Using a painting to develop curriculum knowledge and understanding

23rd March 2014

The context Last Friday I spent the day working in a mobile with a wonderful class of Year 5/6. The topic they are studying is the Roman Invasions, which they are enjoying enormously. Their teacher, ‘Mr D.’ (as the children call him), asked if I would plan a day exploring with his students the events of the Iceni revolt. The Roman Invasions are one of my favourite areas of study in the curriculum and the students in Mr D’s class are among the most switched on I’ve ever taught: focused, self-organised, and eager to learn. They particularly enjoy learning using...

Are you a Progressivist?

13th March 2014

You may have noticed there is a narrative argument currently popular among some education commentators that lays the blame for all our educational ills at the door of the progressive movement. This argument makes the claim that the progressive movement is built on a central principle, originating from the French philosopher Rousseau, that children are natural learners who learn best when they are left alone to discover things for themselves. This is a mistake, they say, which has distorted and corrupted our system of education in the 20th century and resulted in a facile curriculum and ineffective teaching methods. Progressivism...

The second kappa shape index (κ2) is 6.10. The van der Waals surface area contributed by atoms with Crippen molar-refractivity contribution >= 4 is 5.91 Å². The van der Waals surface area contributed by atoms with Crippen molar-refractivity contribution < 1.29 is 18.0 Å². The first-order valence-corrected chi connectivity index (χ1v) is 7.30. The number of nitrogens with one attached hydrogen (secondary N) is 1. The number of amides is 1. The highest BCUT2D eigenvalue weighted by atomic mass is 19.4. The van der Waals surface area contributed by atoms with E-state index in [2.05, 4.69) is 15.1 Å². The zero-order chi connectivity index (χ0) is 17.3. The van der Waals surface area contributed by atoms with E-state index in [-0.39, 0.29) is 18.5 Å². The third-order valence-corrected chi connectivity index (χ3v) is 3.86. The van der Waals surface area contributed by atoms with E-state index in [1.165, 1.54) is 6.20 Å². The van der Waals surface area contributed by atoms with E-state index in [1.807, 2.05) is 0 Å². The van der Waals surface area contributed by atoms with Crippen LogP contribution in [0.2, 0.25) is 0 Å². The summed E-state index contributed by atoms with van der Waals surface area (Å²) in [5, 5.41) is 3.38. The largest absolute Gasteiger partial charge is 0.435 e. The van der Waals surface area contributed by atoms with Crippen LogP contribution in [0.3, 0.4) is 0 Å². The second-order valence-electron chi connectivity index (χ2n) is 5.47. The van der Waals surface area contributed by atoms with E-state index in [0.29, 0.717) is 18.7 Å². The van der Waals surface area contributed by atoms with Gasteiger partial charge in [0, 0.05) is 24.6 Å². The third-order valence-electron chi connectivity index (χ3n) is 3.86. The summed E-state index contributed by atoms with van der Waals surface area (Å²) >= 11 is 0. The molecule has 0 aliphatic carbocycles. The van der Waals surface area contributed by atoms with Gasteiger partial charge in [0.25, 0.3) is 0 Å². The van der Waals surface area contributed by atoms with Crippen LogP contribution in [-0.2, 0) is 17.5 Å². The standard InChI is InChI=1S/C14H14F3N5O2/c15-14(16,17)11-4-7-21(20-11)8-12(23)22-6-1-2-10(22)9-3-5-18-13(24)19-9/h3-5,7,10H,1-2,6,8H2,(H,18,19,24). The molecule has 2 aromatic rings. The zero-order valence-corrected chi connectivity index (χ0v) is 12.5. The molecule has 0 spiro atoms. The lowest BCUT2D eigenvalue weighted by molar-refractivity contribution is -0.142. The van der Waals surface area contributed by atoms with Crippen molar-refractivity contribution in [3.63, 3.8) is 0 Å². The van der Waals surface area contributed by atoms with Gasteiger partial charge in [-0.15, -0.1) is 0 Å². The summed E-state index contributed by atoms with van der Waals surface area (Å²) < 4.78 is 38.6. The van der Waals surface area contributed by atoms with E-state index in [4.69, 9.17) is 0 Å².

Getting it wrong from the beginning:
 Our progressivist inheritance from Herbert Spencer, John Dewey, and Jean Piaget

3rd March 2014

This is not really a blog, just a copy and paste job from Kieran Egan's website I hope I'm not breaking any etiquette doing this. You can read the original page here: Introduction The text comes for the Introduction to Kieran Egan's book "Getting it wrong from the beginning" I've decided to post it here because I have become increasingly frustrated in recent weeks by the way terms such as Progressivism, Discovery Learning, and Constructivism are being used interchangeably and generally negatively. In my opinion this is very unhelpful and does us no credit as a profession. I'm not a...

Some Problems with Topic Planning

25th February 2014